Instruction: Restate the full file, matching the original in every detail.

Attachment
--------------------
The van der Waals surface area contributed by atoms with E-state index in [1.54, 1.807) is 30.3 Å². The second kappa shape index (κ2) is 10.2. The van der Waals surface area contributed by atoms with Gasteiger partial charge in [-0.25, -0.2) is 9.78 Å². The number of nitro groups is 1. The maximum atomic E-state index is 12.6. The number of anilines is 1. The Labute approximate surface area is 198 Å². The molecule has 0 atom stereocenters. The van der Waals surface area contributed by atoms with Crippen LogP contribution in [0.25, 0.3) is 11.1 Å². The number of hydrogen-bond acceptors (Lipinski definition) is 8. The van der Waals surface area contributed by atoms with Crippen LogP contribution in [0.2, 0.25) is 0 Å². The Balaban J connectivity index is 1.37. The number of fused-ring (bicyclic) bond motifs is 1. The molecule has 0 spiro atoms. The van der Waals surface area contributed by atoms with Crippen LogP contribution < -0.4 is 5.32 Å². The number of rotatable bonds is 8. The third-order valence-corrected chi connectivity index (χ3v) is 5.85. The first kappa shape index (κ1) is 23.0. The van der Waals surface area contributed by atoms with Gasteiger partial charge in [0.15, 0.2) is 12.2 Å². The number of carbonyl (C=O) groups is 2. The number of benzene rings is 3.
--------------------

The van der Waals surface area contributed by atoms with E-state index in [1.54, 1.807) is 30.3 Å². The second kappa shape index (κ2) is 10.2. The van der Waals surface area contributed by atoms with Gasteiger partial charge in [-0.25, -0.2) is 9.78 Å². The number of nitro groups is 1. The maximum atomic E-state index is 12.6. The number of anilines is 1. The Labute approximate surface area is 198 Å². The molecule has 0 atom stereocenters. The van der Waals surface area contributed by atoms with Crippen LogP contribution in [0.25, 0.3) is 11.1 Å². The number of hydrogen-bond acceptors (Lipinski definition) is 8. The van der Waals surface area contributed by atoms with Crippen LogP contribution in [0.2, 0.25) is 0 Å². The Balaban J connectivity index is 1.37. The number of fused-ring (bicyclic) bond motifs is 1. The molecule has 0 spiro atoms. The van der Waals surface area contributed by atoms with Crippen LogP contribution < -0.4 is 5.32 Å². The number of rotatable bonds is 8. The third-order valence-corrected chi connectivity index (χ3v) is 5.85. The first kappa shape index (κ1) is 23.0. The van der Waals surface area contributed by atoms with Gasteiger partial charge in [0.15, 0.2) is 12.2 Å². The number of carbonyl (C=O) groups is 2. The number of benzene rings is 3.